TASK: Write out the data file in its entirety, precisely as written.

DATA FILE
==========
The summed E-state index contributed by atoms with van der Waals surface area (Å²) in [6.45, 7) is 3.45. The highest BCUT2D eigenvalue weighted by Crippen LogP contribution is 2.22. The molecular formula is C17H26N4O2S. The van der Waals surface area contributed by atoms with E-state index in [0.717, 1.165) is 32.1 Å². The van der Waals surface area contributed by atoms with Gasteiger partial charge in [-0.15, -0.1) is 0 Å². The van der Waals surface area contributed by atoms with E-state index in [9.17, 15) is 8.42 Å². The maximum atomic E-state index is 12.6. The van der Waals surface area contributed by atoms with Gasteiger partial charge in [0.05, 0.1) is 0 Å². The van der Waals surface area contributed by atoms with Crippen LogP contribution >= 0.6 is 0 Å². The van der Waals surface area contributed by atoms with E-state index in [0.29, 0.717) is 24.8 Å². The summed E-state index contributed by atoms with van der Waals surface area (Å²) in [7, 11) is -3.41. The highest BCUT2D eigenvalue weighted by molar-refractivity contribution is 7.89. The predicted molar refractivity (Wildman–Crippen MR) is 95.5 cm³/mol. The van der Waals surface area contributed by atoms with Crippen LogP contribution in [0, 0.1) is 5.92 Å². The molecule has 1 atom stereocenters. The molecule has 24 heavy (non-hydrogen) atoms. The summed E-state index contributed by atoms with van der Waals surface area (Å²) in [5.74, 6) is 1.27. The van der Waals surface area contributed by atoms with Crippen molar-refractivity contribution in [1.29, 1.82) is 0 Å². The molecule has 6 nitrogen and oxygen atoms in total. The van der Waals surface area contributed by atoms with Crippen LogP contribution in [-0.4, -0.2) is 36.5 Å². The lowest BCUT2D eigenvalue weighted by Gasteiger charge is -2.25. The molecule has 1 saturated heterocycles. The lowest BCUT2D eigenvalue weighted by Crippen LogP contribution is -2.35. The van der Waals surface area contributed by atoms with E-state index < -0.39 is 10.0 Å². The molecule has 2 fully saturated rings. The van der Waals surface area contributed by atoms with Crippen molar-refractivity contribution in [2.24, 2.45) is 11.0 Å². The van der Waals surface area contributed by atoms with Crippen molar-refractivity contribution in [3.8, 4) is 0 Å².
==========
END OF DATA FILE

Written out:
The summed E-state index contributed by atoms with van der Waals surface area (Å²) in [6.45, 7) is 3.45. The highest BCUT2D eigenvalue weighted by Crippen LogP contribution is 2.22. The molecular formula is C17H26N4O2S. The van der Waals surface area contributed by atoms with E-state index in [0.717, 1.165) is 32.1 Å². The van der Waals surface area contributed by atoms with Gasteiger partial charge in [-0.15, -0.1) is 0 Å². The van der Waals surface area contributed by atoms with E-state index in [9.17, 15) is 8.42 Å². The maximum atomic E-state index is 12.6. The van der Waals surface area contributed by atoms with Gasteiger partial charge in [0.05, 0.1) is 0 Å². The van der Waals surface area contributed by atoms with Crippen LogP contribution >= 0.6 is 0 Å². The van der Waals surface area contributed by atoms with E-state index in [0.29, 0.717) is 24.8 Å². The summed E-state index contributed by atoms with van der Waals surface area (Å²) in [7, 11) is -3.41. The highest BCUT2D eigenvalue weighted by molar-refractivity contribution is 7.89. The predicted molar refractivity (Wildman–Crippen MR) is 95.5 cm³/mol. The van der Waals surface area contributed by atoms with Crippen LogP contribution in [0, 0.1) is 5.92 Å². The molecule has 1 atom stereocenters. The molecule has 24 heavy (non-hydrogen) atoms. The summed E-state index contributed by atoms with van der Waals surface area (Å²) in [5.74, 6) is 1.27. The van der Waals surface area contributed by atoms with Crippen molar-refractivity contribution in [1.29, 1.82) is 0 Å². The molecule has 6 nitrogen and oxygen atoms in total. The van der Waals surface area contributed by atoms with Crippen LogP contribution in [-0.4, -0.2) is 36.5 Å². The lowest BCUT2D eigenvalue weighted by Gasteiger charge is -2.25. The molecule has 1 saturated heterocycles. The lowest BCUT2D eigenvalue weighted by Crippen LogP contribution is -2.35. The van der Waals surface area contributed by atoms with E-state index < -0.39 is 10.0 Å². The molecule has 2 fully saturated rings. The van der Waals surface area contributed by atoms with Crippen molar-refractivity contribution in [2.24, 2.45) is 11.0 Å². The van der Waals surface area contributed by atoms with Crippen molar-refractivity contribution in [3.8, 4) is 0 Å².